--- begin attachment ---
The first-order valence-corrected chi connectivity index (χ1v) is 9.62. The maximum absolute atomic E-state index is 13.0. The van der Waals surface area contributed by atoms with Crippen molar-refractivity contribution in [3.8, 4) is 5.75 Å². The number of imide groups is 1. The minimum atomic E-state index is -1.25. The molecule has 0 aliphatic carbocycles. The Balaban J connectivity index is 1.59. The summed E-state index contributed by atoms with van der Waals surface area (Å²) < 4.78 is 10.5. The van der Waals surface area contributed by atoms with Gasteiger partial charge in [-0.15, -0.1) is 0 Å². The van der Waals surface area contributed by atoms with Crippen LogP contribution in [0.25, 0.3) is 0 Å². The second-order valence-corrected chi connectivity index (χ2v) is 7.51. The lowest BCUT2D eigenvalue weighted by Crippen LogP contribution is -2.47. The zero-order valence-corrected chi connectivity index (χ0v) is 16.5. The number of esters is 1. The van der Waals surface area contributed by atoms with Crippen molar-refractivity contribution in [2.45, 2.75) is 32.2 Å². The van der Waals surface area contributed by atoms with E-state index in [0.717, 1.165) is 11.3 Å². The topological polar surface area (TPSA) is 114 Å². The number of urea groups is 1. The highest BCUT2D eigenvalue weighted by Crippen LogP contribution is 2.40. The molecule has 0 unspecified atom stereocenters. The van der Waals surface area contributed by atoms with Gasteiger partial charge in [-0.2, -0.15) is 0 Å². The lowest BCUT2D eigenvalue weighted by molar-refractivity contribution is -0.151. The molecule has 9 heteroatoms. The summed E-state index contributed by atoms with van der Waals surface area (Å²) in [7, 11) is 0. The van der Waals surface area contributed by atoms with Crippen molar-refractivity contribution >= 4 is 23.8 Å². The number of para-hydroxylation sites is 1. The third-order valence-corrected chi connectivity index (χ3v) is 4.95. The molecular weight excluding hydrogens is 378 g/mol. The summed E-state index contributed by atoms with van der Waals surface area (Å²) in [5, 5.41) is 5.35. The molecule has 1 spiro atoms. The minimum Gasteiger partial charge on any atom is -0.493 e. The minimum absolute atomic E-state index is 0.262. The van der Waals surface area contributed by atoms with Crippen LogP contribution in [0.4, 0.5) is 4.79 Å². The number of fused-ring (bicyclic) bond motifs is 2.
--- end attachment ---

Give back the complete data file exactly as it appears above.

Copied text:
The first-order valence-corrected chi connectivity index (χ1v) is 9.62. The maximum absolute atomic E-state index is 13.0. The van der Waals surface area contributed by atoms with Crippen molar-refractivity contribution in [3.8, 4) is 5.75 Å². The number of imide groups is 1. The minimum atomic E-state index is -1.25. The molecule has 0 aliphatic carbocycles. The Balaban J connectivity index is 1.59. The summed E-state index contributed by atoms with van der Waals surface area (Å²) < 4.78 is 10.5. The van der Waals surface area contributed by atoms with Gasteiger partial charge in [-0.15, -0.1) is 0 Å². The van der Waals surface area contributed by atoms with Crippen LogP contribution in [0.25, 0.3) is 0 Å². The second-order valence-corrected chi connectivity index (χ2v) is 7.51. The lowest BCUT2D eigenvalue weighted by Crippen LogP contribution is -2.47. The zero-order valence-corrected chi connectivity index (χ0v) is 16.5. The number of esters is 1. The van der Waals surface area contributed by atoms with Crippen molar-refractivity contribution in [2.45, 2.75) is 32.2 Å². The van der Waals surface area contributed by atoms with E-state index in [0.717, 1.165) is 11.3 Å². The topological polar surface area (TPSA) is 114 Å². The number of urea groups is 1. The highest BCUT2D eigenvalue weighted by Crippen LogP contribution is 2.40. The molecule has 0 unspecified atom stereocenters. The van der Waals surface area contributed by atoms with Gasteiger partial charge in [-0.2, -0.15) is 0 Å². The lowest BCUT2D eigenvalue weighted by molar-refractivity contribution is -0.151. The molecule has 9 heteroatoms. The summed E-state index contributed by atoms with van der Waals surface area (Å²) in [7, 11) is 0. The van der Waals surface area contributed by atoms with Crippen molar-refractivity contribution >= 4 is 23.8 Å². The number of para-hydroxylation sites is 1. The third-order valence-corrected chi connectivity index (χ3v) is 4.95. The molecular weight excluding hydrogens is 378 g/mol. The summed E-state index contributed by atoms with van der Waals surface area (Å²) in [5, 5.41) is 5.35. The molecule has 1 spiro atoms. The minimum Gasteiger partial charge on any atom is -0.493 e. The minimum absolute atomic E-state index is 0.262. The van der Waals surface area contributed by atoms with Crippen LogP contribution in [0.4, 0.5) is 4.79 Å². The number of fused-ring (bicyclic) bond motifs is 2.